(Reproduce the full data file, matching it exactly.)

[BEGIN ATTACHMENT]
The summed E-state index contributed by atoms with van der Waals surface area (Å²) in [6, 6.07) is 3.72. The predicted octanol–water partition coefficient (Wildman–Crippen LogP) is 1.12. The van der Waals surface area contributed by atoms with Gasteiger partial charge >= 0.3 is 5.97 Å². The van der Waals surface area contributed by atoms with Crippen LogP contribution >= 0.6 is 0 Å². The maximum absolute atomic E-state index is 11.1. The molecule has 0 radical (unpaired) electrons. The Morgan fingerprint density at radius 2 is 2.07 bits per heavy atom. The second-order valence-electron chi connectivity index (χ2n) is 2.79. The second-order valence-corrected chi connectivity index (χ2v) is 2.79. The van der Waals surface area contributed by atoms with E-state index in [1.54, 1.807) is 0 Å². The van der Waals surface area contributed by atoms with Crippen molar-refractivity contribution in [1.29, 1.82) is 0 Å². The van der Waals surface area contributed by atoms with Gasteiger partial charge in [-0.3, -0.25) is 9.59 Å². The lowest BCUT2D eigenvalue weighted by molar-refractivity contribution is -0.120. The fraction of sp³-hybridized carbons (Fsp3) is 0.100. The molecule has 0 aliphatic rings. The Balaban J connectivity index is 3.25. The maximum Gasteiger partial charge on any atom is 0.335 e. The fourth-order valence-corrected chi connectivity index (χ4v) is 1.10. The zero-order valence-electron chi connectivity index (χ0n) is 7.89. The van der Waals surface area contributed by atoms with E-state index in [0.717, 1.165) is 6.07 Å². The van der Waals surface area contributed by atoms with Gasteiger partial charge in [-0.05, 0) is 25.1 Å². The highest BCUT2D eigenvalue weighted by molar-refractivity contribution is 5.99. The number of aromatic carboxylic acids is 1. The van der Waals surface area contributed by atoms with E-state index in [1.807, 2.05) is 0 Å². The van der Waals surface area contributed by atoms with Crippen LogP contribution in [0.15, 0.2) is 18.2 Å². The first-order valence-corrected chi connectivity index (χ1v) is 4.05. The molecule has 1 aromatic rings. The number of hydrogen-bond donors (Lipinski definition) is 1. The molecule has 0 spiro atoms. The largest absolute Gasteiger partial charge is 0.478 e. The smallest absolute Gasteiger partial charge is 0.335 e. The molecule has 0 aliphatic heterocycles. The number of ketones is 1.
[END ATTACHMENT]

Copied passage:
The summed E-state index contributed by atoms with van der Waals surface area (Å²) in [6, 6.07) is 3.72. The predicted octanol–water partition coefficient (Wildman–Crippen LogP) is 1.12. The van der Waals surface area contributed by atoms with Gasteiger partial charge >= 0.3 is 5.97 Å². The van der Waals surface area contributed by atoms with Crippen LogP contribution >= 0.6 is 0 Å². The maximum absolute atomic E-state index is 11.1. The molecule has 0 radical (unpaired) electrons. The Morgan fingerprint density at radius 2 is 2.07 bits per heavy atom. The second-order valence-electron chi connectivity index (χ2n) is 2.79. The second-order valence-corrected chi connectivity index (χ2v) is 2.79. The van der Waals surface area contributed by atoms with E-state index in [1.54, 1.807) is 0 Å². The van der Waals surface area contributed by atoms with Crippen molar-refractivity contribution in [1.29, 1.82) is 0 Å². The van der Waals surface area contributed by atoms with Gasteiger partial charge in [-0.3, -0.25) is 9.59 Å². The lowest BCUT2D eigenvalue weighted by molar-refractivity contribution is -0.120. The fraction of sp³-hybridized carbons (Fsp3) is 0.100. The molecule has 0 aliphatic rings. The Balaban J connectivity index is 3.25. The maximum Gasteiger partial charge on any atom is 0.335 e. The fourth-order valence-corrected chi connectivity index (χ4v) is 1.10. The zero-order valence-electron chi connectivity index (χ0n) is 7.89. The van der Waals surface area contributed by atoms with E-state index in [0.717, 1.165) is 6.07 Å². The van der Waals surface area contributed by atoms with Gasteiger partial charge in [-0.05, 0) is 25.1 Å². The highest BCUT2D eigenvalue weighted by molar-refractivity contribution is 5.99. The number of aromatic carboxylic acids is 1. The van der Waals surface area contributed by atoms with E-state index in [1.807, 2.05) is 0 Å². The van der Waals surface area contributed by atoms with Crippen LogP contribution in [0.15, 0.2) is 18.2 Å². The first-order valence-corrected chi connectivity index (χ1v) is 4.05. The molecule has 1 aromatic rings. The number of hydrogen-bond donors (Lipinski definition) is 1. The molecule has 0 spiro atoms. The largest absolute Gasteiger partial charge is 0.478 e. The smallest absolute Gasteiger partial charge is 0.335 e. The molecule has 0 aliphatic heterocycles. The number of ketones is 1.